Nigeria LNG, Africa’s biggest LNG exporter, has clarified that its terminal on Bonny Island in the Niger Delta is still operating despite a force majeure issued by the company earlier this week.
“The company’s plant is in operation though at limited capacity due to reduced gas supply from some of its upstream suppliers,” Nigeria LNG has declared today.
The declaration of force majeure by NLNG had raised several concerns on gas supplies in and out of Nigeria. The company is Africa’s largest LNG exporter and the gas it exports represents on average 10% of Nigeria’s export revenues. It is also the biggest domestic supplier of cooking gas, a commodity that already suffers from soaring inflation.
The company had earlier revealed that all its upstream gas suppliers had declared force majeure following their inability to produce gas due to ravaging floods that have already displaced millions in the Niger Delta. The shut-in of gas production has caused significant disruption of gas supply to Nigeria LNG, forcing the LNG exporter to operated at limited capacity.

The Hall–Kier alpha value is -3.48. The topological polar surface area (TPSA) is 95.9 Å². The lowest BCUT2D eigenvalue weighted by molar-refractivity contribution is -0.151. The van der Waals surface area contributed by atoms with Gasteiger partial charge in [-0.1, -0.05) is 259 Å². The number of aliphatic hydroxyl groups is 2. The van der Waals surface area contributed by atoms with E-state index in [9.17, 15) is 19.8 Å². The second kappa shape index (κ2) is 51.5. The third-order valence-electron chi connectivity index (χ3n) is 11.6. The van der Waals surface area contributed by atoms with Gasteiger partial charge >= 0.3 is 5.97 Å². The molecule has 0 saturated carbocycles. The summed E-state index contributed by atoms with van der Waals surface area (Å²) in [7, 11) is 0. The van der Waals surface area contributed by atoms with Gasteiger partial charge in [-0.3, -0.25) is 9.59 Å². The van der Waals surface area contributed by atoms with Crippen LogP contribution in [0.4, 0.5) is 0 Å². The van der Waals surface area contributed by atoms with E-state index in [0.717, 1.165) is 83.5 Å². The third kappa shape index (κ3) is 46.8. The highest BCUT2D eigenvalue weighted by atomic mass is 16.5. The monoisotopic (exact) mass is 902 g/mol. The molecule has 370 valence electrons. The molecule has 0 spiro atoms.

Nigeria LNG operates six LNG trains on Bonny Island with a capacity of 22.5 million tonnes per annum (mtpa). Most of Nigeria’s LNG is exported to Europe and Asia, with key European markets such as France, Spain, and Portugal amongst its largest buyers.